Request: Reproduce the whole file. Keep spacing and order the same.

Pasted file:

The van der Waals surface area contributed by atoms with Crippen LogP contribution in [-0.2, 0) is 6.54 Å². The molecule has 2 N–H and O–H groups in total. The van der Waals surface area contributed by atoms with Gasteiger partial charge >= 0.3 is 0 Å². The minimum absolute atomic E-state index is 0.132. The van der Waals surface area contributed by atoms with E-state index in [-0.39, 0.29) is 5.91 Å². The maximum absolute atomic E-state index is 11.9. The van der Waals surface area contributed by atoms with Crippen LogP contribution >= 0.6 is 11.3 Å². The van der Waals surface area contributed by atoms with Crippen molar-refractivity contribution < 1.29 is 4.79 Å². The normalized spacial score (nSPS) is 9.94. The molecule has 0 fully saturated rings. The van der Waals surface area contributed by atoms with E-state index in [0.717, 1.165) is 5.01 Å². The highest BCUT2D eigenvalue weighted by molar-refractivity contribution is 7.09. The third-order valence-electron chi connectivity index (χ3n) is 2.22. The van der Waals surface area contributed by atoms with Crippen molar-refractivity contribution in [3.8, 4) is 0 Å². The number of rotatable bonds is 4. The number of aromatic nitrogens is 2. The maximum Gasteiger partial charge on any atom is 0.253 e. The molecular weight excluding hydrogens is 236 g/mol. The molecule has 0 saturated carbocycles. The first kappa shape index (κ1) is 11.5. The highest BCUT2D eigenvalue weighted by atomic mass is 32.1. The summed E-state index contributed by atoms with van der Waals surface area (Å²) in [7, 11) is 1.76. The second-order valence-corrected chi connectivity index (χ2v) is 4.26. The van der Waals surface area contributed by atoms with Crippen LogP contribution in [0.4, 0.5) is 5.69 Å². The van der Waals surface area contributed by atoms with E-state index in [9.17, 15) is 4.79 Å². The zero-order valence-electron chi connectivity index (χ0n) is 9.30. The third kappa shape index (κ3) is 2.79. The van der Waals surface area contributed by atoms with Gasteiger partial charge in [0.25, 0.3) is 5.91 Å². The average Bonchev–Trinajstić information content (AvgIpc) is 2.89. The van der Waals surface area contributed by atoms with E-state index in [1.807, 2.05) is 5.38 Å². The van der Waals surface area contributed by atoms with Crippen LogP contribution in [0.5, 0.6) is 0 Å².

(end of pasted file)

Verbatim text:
The van der Waals surface area contributed by atoms with Crippen LogP contribution in [-0.2, 0) is 6.54 Å². The molecule has 2 N–H and O–H groups in total. The van der Waals surface area contributed by atoms with Gasteiger partial charge >= 0.3 is 0 Å². The minimum absolute atomic E-state index is 0.132. The van der Waals surface area contributed by atoms with E-state index in [-0.39, 0.29) is 5.91 Å². The maximum absolute atomic E-state index is 11.9. The van der Waals surface area contributed by atoms with Crippen LogP contribution >= 0.6 is 11.3 Å². The van der Waals surface area contributed by atoms with Crippen molar-refractivity contribution < 1.29 is 4.79 Å². The normalized spacial score (nSPS) is 9.94. The molecule has 0 fully saturated rings. The van der Waals surface area contributed by atoms with E-state index in [0.717, 1.165) is 5.01 Å². The highest BCUT2D eigenvalue weighted by molar-refractivity contribution is 7.09. The third-order valence-electron chi connectivity index (χ3n) is 2.22. The van der Waals surface area contributed by atoms with Crippen molar-refractivity contribution in [3.8, 4) is 0 Å². The number of rotatable bonds is 4. The number of aromatic nitrogens is 2. The maximum Gasteiger partial charge on any atom is 0.253 e. The molecular weight excluding hydrogens is 236 g/mol. The molecule has 0 saturated carbocycles. The first kappa shape index (κ1) is 11.5. The highest BCUT2D eigenvalue weighted by atomic mass is 32.1. The summed E-state index contributed by atoms with van der Waals surface area (Å²) in [7, 11) is 1.76. The second-order valence-corrected chi connectivity index (χ2v) is 4.26. The van der Waals surface area contributed by atoms with Crippen LogP contribution in [0.4, 0.5) is 5.69 Å². The van der Waals surface area contributed by atoms with E-state index in [9.17, 15) is 4.79 Å². The zero-order valence-electron chi connectivity index (χ0n) is 9.30. The third kappa shape index (κ3) is 2.79. The van der Waals surface area contributed by atoms with Gasteiger partial charge in [0.25, 0.3) is 5.91 Å². The average Bonchev–Trinajstić information content (AvgIpc) is 2.89. The van der Waals surface area contributed by atoms with E-state index in [1.807, 2.05) is 5.38 Å². The van der Waals surface area contributed by atoms with Crippen LogP contribution in [0.5, 0.6) is 0 Å².